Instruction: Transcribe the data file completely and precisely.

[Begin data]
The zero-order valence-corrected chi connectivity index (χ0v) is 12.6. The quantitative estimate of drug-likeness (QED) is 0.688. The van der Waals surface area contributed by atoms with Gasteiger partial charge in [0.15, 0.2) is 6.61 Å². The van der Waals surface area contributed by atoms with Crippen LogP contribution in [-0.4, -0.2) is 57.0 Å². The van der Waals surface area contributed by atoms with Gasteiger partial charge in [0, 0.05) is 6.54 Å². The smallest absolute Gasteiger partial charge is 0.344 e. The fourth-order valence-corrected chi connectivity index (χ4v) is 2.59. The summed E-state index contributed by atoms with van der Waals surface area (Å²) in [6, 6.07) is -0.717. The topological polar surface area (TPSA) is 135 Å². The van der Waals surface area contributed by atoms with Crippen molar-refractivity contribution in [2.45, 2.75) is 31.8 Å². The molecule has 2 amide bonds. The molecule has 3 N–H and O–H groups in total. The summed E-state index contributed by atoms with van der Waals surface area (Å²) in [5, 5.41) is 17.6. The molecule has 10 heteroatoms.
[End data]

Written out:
The zero-order valence-corrected chi connectivity index (χ0v) is 12.6. The quantitative estimate of drug-likeness (QED) is 0.688. The van der Waals surface area contributed by atoms with Gasteiger partial charge in [0.15, 0.2) is 6.61 Å². The van der Waals surface area contributed by atoms with Crippen LogP contribution in [-0.4, -0.2) is 57.0 Å². The van der Waals surface area contributed by atoms with Gasteiger partial charge in [0, 0.05) is 6.54 Å². The smallest absolute Gasteiger partial charge is 0.344 e. The fourth-order valence-corrected chi connectivity index (χ4v) is 2.59. The summed E-state index contributed by atoms with van der Waals surface area (Å²) in [6, 6.07) is -0.717. The topological polar surface area (TPSA) is 135 Å². The van der Waals surface area contributed by atoms with Crippen molar-refractivity contribution in [2.45, 2.75) is 31.8 Å². The molecule has 2 amide bonds. The molecule has 3 N–H and O–H groups in total. The summed E-state index contributed by atoms with van der Waals surface area (Å²) in [5, 5.41) is 17.6. The molecule has 10 heteroatoms.